Members of the 14th National Committee of the Chinese People's Political Consultative Conference applaud during the opening of its first session at the Great Hall of the People in Beijing on Saturday. （PHOTO/XINHUA）
In Chinese system, 'people are part of governance', Filipino professor says
Whole-process people's democracy best serves the real interests of China's 1.4 billion people and optimizes decision-making and monitoring in the world's second-largest economy, according to a Manila-based academic.
Jan Robert Go, assistant professor and associate dean at the College of Social Sciences and Philosophy at the University of the Philippines, said that China's whole-process people's democracy includes an electoral process, but also extends through policymaking, implementation and oversight.
This is because the Communist Party of China puts a "premium on the entirety of the democratic process". He said that China promotes "consultative democracy" and encourages public involvement in decisions and policymaking.
Go, who has a doctorate in political theory from Central China Normal University in Wuhan, Hubei province, has seen China's "two-pronged" democratic system of governance for himself.
He said that China practices "direct democracy" where citizens elect local leaders who represent them in their neighborhoods or village committees. At the same time, China also has "indirect democracy", where elected representatives later choose leaders at higher levels of government — from the subdistrict to the central government — while elected leaders consult the people with regard to the crafting of policy and programs.
Whether through direct or indirect democracy, "people are part of governance" in the world's most populous country, he said.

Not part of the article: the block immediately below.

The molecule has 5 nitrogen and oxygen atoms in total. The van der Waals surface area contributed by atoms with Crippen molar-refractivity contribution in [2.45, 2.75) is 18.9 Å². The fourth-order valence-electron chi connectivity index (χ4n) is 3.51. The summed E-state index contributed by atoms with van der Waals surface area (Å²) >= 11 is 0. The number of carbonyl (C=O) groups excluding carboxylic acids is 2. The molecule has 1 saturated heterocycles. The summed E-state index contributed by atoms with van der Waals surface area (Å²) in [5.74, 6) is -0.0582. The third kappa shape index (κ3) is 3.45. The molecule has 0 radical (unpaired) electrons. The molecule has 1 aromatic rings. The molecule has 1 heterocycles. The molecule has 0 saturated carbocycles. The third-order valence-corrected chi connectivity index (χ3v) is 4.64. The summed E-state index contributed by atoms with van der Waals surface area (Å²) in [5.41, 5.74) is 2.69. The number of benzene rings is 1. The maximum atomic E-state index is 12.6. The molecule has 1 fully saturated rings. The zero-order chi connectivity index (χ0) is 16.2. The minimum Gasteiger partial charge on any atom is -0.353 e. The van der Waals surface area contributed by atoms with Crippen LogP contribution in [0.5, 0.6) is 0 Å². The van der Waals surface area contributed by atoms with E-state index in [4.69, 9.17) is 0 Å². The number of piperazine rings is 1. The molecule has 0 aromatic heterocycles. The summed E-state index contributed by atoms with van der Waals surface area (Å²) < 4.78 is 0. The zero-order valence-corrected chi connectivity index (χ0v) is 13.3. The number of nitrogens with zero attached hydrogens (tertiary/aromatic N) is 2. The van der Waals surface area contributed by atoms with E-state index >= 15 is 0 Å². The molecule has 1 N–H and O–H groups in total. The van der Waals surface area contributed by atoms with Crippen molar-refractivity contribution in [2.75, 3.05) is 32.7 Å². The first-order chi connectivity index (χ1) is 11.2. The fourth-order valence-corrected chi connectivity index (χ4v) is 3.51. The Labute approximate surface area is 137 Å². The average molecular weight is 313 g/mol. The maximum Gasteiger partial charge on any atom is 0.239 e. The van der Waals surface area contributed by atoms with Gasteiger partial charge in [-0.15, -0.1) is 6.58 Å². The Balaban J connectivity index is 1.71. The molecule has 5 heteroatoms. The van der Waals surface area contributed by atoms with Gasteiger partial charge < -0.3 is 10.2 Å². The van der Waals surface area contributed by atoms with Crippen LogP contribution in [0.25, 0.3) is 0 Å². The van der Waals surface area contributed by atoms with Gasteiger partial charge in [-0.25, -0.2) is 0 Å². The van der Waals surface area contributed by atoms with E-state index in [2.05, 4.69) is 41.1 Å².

The two sessions of the National People's Congress and the National Committee of the Chinese People's Political Consultative Conference show how whole-process people's democracy works for the country and its people, he said.
The NPC, China's top legislature,"can define the work of the government, set the standards and lay out the plan so that all the way down to the lowest level, local leaders are provided guidance on how to act", Go said, adding that the NPC practices a bottom-up approach.
It is responsible for "consolidating whatever the product of consultation may be, whatever policies have been created at the lowest levels so that they are able to comprehensively see the condition in various parts of China, and later put forward the next five-year plan".
This year's two sessions have even greater significance as it is the first time that they have been held since China changed its COVID-19 strategy. "What will be interesting to find in these two sessions is what plan of action will be for the NPC, and thus in effect for the Chinese government, moving forward," Go said.
The CPPCC, China's top political advisory body, also has a "crucial role" in achieving whole-process people's democracy via consultative means."If the goal is to be a functional democracy, where the people are directly involved and consulted, the responsibility for that goal falls largely in the CPPCC's hands," he said.
Political advisers in every sector of society are able to develop plans "that enable effective and efficient consultation at various levels of government", he said. "The CPPCC completes the 'democracy cycle' by feeding the results of consultations to the NPC for guidance in decision-making and policymaking."
In addition, Go said that China has been broadening and improving its system of consultative democracy — making coordinated efforts to promote consultation by political parties, people's congresses, CPPCC members, people's organizations, communities and social organizations — and improving institutional consultative platforms to promote the extensive, multilevel and institutionalized development of consultative democracy.
Go also said the liberal democratic framework has dominated modern Western discourse, often at the expense of other forms of democracy. He believes more people should get to know about socialist democracies like China so they will understand how the system has helped the nation realize its citizens' aspirations.
"Because at the end of the day, democracy should work for its citizens, for its people," he said, adding that as far as China is concerned, whole-process people's democracy works for them.
"This is because they know how their culture works, how their society is configured, and they are able to command and implement policies suited to Chinese characteristics, something more sensitive to what they need."